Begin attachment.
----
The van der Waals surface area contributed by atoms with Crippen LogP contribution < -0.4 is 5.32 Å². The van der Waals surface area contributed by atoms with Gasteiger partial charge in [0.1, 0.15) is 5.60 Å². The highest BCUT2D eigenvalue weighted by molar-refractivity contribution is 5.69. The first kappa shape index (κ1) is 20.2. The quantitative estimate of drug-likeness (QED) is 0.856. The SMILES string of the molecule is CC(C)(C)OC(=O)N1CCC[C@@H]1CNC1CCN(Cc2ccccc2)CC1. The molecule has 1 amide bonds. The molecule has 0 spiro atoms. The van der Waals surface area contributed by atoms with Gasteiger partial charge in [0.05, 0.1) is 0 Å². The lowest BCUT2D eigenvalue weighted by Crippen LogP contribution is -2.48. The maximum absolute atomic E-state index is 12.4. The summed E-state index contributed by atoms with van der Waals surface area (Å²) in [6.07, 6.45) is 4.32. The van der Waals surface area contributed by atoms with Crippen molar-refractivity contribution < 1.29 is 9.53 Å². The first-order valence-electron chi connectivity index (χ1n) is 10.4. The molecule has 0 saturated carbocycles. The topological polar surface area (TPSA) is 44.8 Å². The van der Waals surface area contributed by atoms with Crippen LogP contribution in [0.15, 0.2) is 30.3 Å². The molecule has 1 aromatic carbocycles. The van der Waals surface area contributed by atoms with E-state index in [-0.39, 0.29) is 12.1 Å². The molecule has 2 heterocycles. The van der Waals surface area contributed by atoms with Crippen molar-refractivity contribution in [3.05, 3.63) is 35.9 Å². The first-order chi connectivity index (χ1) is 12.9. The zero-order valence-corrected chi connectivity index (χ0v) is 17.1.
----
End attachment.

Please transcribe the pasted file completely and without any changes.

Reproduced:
The van der Waals surface area contributed by atoms with Crippen LogP contribution < -0.4 is 5.32 Å². The van der Waals surface area contributed by atoms with Gasteiger partial charge in [0.1, 0.15) is 5.60 Å². The highest BCUT2D eigenvalue weighted by molar-refractivity contribution is 5.69. The first kappa shape index (κ1) is 20.2. The quantitative estimate of drug-likeness (QED) is 0.856. The SMILES string of the molecule is CC(C)(C)OC(=O)N1CCC[C@@H]1CNC1CCN(Cc2ccccc2)CC1. The molecule has 1 amide bonds. The molecule has 0 spiro atoms. The van der Waals surface area contributed by atoms with Gasteiger partial charge in [0.05, 0.1) is 0 Å². The lowest BCUT2D eigenvalue weighted by Crippen LogP contribution is -2.48. The maximum absolute atomic E-state index is 12.4. The summed E-state index contributed by atoms with van der Waals surface area (Å²) in [6.07, 6.45) is 4.32. The van der Waals surface area contributed by atoms with Crippen molar-refractivity contribution < 1.29 is 9.53 Å². The first-order valence-electron chi connectivity index (χ1n) is 10.4. The molecule has 0 saturated carbocycles. The topological polar surface area (TPSA) is 44.8 Å². The van der Waals surface area contributed by atoms with Crippen LogP contribution in [0.15, 0.2) is 30.3 Å². The molecule has 1 aromatic carbocycles. The van der Waals surface area contributed by atoms with E-state index in [-0.39, 0.29) is 12.1 Å². The molecule has 2 heterocycles. The van der Waals surface area contributed by atoms with Crippen molar-refractivity contribution in [3.05, 3.63) is 35.9 Å². The first-order chi connectivity index (χ1) is 12.9. The zero-order valence-corrected chi connectivity index (χ0v) is 17.1.